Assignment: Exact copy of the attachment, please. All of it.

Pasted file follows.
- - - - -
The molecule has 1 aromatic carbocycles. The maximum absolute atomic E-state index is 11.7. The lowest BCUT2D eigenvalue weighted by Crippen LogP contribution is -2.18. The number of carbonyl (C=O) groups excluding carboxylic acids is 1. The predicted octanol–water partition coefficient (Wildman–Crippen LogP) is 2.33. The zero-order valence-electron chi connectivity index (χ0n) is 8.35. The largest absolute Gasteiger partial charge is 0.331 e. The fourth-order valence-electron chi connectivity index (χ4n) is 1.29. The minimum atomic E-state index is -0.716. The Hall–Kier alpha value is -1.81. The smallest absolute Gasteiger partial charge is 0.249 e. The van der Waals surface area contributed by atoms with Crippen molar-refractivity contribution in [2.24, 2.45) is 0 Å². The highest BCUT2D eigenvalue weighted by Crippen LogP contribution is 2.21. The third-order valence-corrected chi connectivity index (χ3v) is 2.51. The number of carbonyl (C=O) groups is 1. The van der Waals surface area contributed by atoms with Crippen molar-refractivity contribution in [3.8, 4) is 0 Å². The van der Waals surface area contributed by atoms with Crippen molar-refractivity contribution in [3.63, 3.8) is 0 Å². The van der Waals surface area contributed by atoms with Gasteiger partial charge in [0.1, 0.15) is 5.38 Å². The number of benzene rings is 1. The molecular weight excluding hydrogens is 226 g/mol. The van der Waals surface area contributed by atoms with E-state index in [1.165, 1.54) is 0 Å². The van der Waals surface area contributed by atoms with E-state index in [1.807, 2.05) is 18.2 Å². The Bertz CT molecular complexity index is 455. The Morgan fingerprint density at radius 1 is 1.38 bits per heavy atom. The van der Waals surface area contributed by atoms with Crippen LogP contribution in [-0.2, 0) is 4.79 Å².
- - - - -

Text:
The molecule has 1 aromatic carbocycles. The maximum absolute atomic E-state index is 11.7. The lowest BCUT2D eigenvalue weighted by Crippen LogP contribution is -2.18. The number of carbonyl (C=O) groups excluding carboxylic acids is 1. The predicted octanol–water partition coefficient (Wildman–Crippen LogP) is 2.33. The zero-order valence-electron chi connectivity index (χ0n) is 8.35. The largest absolute Gasteiger partial charge is 0.331 e. The fourth-order valence-electron chi connectivity index (χ4n) is 1.29. The minimum atomic E-state index is -0.716. The Hall–Kier alpha value is -1.81. The smallest absolute Gasteiger partial charge is 0.249 e. The van der Waals surface area contributed by atoms with Crippen molar-refractivity contribution in [2.24, 2.45) is 0 Å². The highest BCUT2D eigenvalue weighted by Crippen LogP contribution is 2.21. The third-order valence-corrected chi connectivity index (χ3v) is 2.51. The number of carbonyl (C=O) groups is 1. The van der Waals surface area contributed by atoms with Crippen molar-refractivity contribution in [3.8, 4) is 0 Å². The van der Waals surface area contributed by atoms with Crippen molar-refractivity contribution in [3.63, 3.8) is 0 Å². The van der Waals surface area contributed by atoms with Gasteiger partial charge in [0.1, 0.15) is 5.38 Å². The number of benzene rings is 1. The molecular weight excluding hydrogens is 226 g/mol. The van der Waals surface area contributed by atoms with E-state index in [1.165, 1.54) is 0 Å². The van der Waals surface area contributed by atoms with E-state index in [1.807, 2.05) is 18.2 Å². The Bertz CT molecular complexity index is 455. The Morgan fingerprint density at radius 1 is 1.38 bits per heavy atom. The van der Waals surface area contributed by atoms with Crippen LogP contribution in [-0.2, 0) is 4.79 Å².